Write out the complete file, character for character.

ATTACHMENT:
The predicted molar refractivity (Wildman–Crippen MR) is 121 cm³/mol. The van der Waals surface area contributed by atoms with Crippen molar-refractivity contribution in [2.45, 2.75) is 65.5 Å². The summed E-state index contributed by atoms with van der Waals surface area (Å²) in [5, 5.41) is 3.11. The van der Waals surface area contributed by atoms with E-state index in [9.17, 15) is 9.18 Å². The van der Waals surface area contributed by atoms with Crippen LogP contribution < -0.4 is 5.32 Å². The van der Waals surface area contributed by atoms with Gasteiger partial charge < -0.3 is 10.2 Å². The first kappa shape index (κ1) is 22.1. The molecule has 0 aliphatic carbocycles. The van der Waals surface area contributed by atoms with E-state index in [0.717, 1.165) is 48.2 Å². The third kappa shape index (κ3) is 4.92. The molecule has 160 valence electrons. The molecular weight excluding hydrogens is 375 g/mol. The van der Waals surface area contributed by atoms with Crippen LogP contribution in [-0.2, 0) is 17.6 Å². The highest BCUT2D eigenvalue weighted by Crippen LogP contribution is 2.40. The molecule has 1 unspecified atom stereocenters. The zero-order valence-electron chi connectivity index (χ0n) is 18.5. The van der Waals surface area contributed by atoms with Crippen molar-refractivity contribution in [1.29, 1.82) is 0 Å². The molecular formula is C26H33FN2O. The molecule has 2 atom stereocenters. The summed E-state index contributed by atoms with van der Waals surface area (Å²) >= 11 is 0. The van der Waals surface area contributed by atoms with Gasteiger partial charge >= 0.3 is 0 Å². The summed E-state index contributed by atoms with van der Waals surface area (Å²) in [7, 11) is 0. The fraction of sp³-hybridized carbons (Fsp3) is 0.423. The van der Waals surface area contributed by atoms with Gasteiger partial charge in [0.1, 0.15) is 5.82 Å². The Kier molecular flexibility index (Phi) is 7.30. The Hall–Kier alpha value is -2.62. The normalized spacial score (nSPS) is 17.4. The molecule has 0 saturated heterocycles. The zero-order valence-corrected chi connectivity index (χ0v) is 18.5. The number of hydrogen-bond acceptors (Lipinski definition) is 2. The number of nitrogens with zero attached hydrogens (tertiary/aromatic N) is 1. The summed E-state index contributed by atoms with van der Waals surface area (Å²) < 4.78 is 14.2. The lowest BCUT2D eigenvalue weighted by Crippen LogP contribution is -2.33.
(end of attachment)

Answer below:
The predicted molar refractivity (Wildman–Crippen MR) is 121 cm³/mol. The van der Waals surface area contributed by atoms with Crippen molar-refractivity contribution in [2.45, 2.75) is 65.5 Å². The summed E-state index contributed by atoms with van der Waals surface area (Å²) in [5, 5.41) is 3.11. The van der Waals surface area contributed by atoms with E-state index in [9.17, 15) is 9.18 Å². The van der Waals surface area contributed by atoms with Crippen LogP contribution < -0.4 is 5.32 Å². The van der Waals surface area contributed by atoms with Gasteiger partial charge < -0.3 is 10.2 Å². The first kappa shape index (κ1) is 22.1. The molecule has 0 aliphatic carbocycles. The van der Waals surface area contributed by atoms with E-state index in [0.717, 1.165) is 48.2 Å². The third kappa shape index (κ3) is 4.92. The molecule has 160 valence electrons. The molecular weight excluding hydrogens is 375 g/mol. The van der Waals surface area contributed by atoms with Crippen LogP contribution in [-0.2, 0) is 17.6 Å². The highest BCUT2D eigenvalue weighted by Crippen LogP contribution is 2.40. The molecule has 1 unspecified atom stereocenters. The zero-order valence-electron chi connectivity index (χ0n) is 18.5. The van der Waals surface area contributed by atoms with Crippen molar-refractivity contribution in [1.29, 1.82) is 0 Å². The molecular formula is C26H33FN2O. The molecule has 2 atom stereocenters. The summed E-state index contributed by atoms with van der Waals surface area (Å²) >= 11 is 0. The van der Waals surface area contributed by atoms with Gasteiger partial charge >= 0.3 is 0 Å². The summed E-state index contributed by atoms with van der Waals surface area (Å²) in [7, 11) is 0. The fraction of sp³-hybridized carbons (Fsp3) is 0.423. The van der Waals surface area contributed by atoms with Gasteiger partial charge in [0.1, 0.15) is 5.82 Å². The Kier molecular flexibility index (Phi) is 7.30. The Hall–Kier alpha value is -2.62. The normalized spacial score (nSPS) is 17.4. The molecule has 0 saturated heterocycles. The zero-order valence-corrected chi connectivity index (χ0v) is 18.5. The number of hydrogen-bond acceptors (Lipinski definition) is 2. The number of nitrogens with zero attached hydrogens (tertiary/aromatic N) is 1. The summed E-state index contributed by atoms with van der Waals surface area (Å²) < 4.78 is 14.2. The lowest BCUT2D eigenvalue weighted by Crippen LogP contribution is -2.33.